In a world of telework, some people just take better to working from home. Does this productivity come naturally, or can you learn it?
For some, working from home is a gift – a remarkable opportunity to focus and be hyper-productive, all the while finding time to walk the dog and even exercise in pyjamas. For others – well, the transition isn’t quite as seamless. Some find all they’ve done with their eight hours is answer two emails, dream about a massage or discover their ‘cheese hour’.
It’s true: some people simply have dispositions and personality traits that enable them to better adjust to the new world of remote work than others. However, it’s not so black and white. You’re not necessarily destined to be good or bad at working remotely – some may just have to put in more effort than others.
The pull of procrastination
Procrastination is never easier than when your superior isn’t looking over your shoulder. As long as the status light on your communication app is green, it’s easy to pop into the kitchen and try a new recipe, or get into a YouTube hole, with no one any the wiser.
If it feels easier to procrastinate at home than in the office, it is for most: telework is a “weak situation” with murkier expectations about behaviour, says Timothy Pychyl, associate psychology professor at Carleton University in Ontario. In contrast, he points to a common situation: “In an elevator, we all typically ‘act elevator’, for example avoid eye contact with others, and keep our distance as [much as] possible …. The office is more of a strong situation with expectations for many things such as dress codes, arrival and departure times [and] time spent on or off task.” Weaker cues and lower accountability may make procrastination more likely at home.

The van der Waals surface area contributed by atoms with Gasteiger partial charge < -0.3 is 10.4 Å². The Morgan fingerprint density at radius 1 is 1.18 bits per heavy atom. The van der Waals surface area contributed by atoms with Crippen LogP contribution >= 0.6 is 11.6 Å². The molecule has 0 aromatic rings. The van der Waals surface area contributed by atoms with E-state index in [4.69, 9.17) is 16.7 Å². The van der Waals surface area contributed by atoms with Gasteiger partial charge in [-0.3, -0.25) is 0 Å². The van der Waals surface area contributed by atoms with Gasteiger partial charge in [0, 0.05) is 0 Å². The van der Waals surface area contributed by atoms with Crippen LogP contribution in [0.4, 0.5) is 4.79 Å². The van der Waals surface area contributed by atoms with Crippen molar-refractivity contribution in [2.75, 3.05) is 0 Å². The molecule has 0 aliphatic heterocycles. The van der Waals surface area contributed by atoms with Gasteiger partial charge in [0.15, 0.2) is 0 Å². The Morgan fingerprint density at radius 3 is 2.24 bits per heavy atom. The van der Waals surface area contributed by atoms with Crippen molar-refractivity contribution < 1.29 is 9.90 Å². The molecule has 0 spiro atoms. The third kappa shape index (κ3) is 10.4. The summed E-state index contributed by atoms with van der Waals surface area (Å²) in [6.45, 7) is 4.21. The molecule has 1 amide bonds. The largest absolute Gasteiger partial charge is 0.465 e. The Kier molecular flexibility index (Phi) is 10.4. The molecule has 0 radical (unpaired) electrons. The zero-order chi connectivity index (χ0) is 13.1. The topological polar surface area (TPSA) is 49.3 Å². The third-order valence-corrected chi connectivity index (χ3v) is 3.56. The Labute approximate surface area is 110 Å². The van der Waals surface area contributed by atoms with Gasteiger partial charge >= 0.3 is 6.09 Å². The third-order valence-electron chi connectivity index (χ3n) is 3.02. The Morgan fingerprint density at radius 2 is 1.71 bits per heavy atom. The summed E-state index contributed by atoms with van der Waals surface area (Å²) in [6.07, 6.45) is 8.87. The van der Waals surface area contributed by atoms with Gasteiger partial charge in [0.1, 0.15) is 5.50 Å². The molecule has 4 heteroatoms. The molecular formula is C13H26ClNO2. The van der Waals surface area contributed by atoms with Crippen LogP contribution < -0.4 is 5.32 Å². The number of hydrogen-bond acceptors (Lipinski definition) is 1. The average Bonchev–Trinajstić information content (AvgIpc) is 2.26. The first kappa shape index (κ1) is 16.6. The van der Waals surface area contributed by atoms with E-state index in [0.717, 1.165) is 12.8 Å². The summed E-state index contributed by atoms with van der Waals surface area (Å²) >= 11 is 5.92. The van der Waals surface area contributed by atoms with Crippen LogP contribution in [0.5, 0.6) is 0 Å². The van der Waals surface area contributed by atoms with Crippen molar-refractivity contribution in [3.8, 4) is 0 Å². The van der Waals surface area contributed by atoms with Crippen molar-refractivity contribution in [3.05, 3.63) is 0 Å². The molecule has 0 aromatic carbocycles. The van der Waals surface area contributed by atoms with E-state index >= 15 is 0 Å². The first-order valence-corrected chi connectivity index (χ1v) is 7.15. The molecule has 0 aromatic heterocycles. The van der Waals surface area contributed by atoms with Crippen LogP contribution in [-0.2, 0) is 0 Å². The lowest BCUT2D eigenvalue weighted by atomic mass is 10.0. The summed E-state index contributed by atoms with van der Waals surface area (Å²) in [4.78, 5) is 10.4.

And without the strong situation of an office, it’s quite a bit easier to dismiss unpleasant tasks. When there’s a task on your plate you don’t want to dive into, or you’re banging your head against a wall with a tech problem, you’re testing your ‘frustration tolerance’, says Pychyl. Those who have a lower frustration tolerance are much more likely to procrastinate – they’re the people who get up from their desk and find a distraction.
People with high frustration tolerances are generally also conscientious workers, who particularly succeed at remote work
“If you’re easily getting frustrated, then you’re going to run away from [work] and use avoidance as a coping mechanism, which will shoot you in the foot,” says Pychyl.
Not everyone working at home succumbs to the pull of procrastination, however. Those on the other end of the spectrum push through the work. Pychyl adds that people with high frustration tolerances are generally also conscientious workers, who particularly succeed at remote work. Research has also shown that, of the ‘Big Five’ personality dimensions, “the trait of conscientiousness has been found to be the best predictor of job performance”.